Results tagged ‘ Brian Cashman ’
Yesterday the Yankees lost Michael Pineda to the disabled list. Today they lost him to Mr. Softee.
24 Hours after the Yanks learned their 23-year-old righty would start the 2012 season on the DL due to tendinitis, Pineda announced he is retiring from baseball to fulfill his lifelong dream of selling ice cream. The soreness in his throwing arm was too much for the young hurler to handle.
“My arm – it just really hurts,” Pineda told the media earlier today.
“I never really wanted to be a baseball player anyway. When I was a kid I saw a guy driving a big truck around, giving out ice cream to all the kids in the neighborhood. I knew right then that was what I wanted to do.”
The news came as a shock to Yankee General Manager Brian Cashman, who traded Jesus Montero and Hector Noesi for Pineda on Jan. 13. The announcement stunned Cashman to the point of near speechlessness.
“I…really have no words because nothing like this has ever happened to us before,” Cashman said.
“I never would have thought this would transpire when I made the trade. I know many folks are critical of my work a lot of the time, and this time they have every right to criticize the move.”
Manager Joe Girardi is disappointed to see one of his young guns go, but at the same time is wishing Pineda the best in his new endeavor.
“We’re sorry Michael had to get hurt and we’re a little sad to see him go,” Girardi said.
“At the same time we’re really happy for him and hoping he becomes the Cy Young of ice cream sales. I know in my heart he has the ability to sell those frozen treats like no one else.”
Contrary to what many might think, Pineda has had experience in ice cream sales. When he was four, he owned his own ice pop stand on his front lawn. A hard-working merchant, Pineda would freeze lemonade, orange juice, and fruit punch in ice trays and sell assorted-flavored ice pops to his neighbors for a dime.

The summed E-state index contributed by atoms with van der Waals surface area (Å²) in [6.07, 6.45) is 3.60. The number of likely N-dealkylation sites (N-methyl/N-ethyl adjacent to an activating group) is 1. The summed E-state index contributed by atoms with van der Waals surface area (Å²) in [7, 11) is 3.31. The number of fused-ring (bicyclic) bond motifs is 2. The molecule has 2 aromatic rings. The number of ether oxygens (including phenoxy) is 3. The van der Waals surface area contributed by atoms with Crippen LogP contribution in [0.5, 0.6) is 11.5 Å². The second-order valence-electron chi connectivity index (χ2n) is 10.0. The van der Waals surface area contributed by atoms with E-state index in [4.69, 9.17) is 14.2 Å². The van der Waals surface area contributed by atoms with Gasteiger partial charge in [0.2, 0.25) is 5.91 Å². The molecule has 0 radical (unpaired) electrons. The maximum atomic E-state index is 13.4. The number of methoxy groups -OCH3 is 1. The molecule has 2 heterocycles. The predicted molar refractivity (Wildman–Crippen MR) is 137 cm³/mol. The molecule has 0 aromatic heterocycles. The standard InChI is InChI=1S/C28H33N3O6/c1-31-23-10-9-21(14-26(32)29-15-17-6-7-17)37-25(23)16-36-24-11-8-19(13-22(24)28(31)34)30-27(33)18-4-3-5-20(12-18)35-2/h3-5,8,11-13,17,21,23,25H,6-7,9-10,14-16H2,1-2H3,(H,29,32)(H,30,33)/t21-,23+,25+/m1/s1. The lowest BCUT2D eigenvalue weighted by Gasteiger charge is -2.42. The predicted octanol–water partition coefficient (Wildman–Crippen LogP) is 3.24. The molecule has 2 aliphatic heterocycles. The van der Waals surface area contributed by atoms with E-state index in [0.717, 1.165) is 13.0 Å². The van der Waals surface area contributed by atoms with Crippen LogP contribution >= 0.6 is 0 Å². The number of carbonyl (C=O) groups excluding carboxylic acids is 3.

He eventually grew tired of watching the local ice cream man take his business, however, and began his aspirations of becoming an ice cream salesman.
“My friends would come to my stand, reach into their pockets, and right before I made a sale he would come into the picture,” Pineda explained.
“I would hear the ice cream man’s music start playing and my friends would run to him. All the money I would have made went to him. It was then I knew I wanted to do what he was doing and sell ice cream.”
Pineda has always loved ice cream. Growing up he cited mint chocolate chip as his number one favorite dessert. Cookie dough, strawberry, and sherbet are three other flavors he loved to eat after dinner – that is, if he finished his broccoli.
Yet Pineda’s absolute favorite was a specialty popsicle called a “Bubble Play” – a pink, icy delight made to look like a baseball glove with a gumball attached to the center of it.
“Bubble Play was my favorite, I loved to eat those” Pineda said.
“I don’t know if they make it anymore, but if they don’t I will get them to make it again. It’s a million dollar idea. I will make a million dollars in ice cream sales bringing back the Bubble Play.”
With his baseball career over, Pineda plans to start small. He will set up shop much like he did on his lawn 19 years ago. Only this time, his ice cream stand will be located outside Yankee Stadium. He is hoping to get hired someday by the Yankees and become a famous vendor inside the Stadium.
“I hope people know they can always come to me for ice cream,” Pineda said.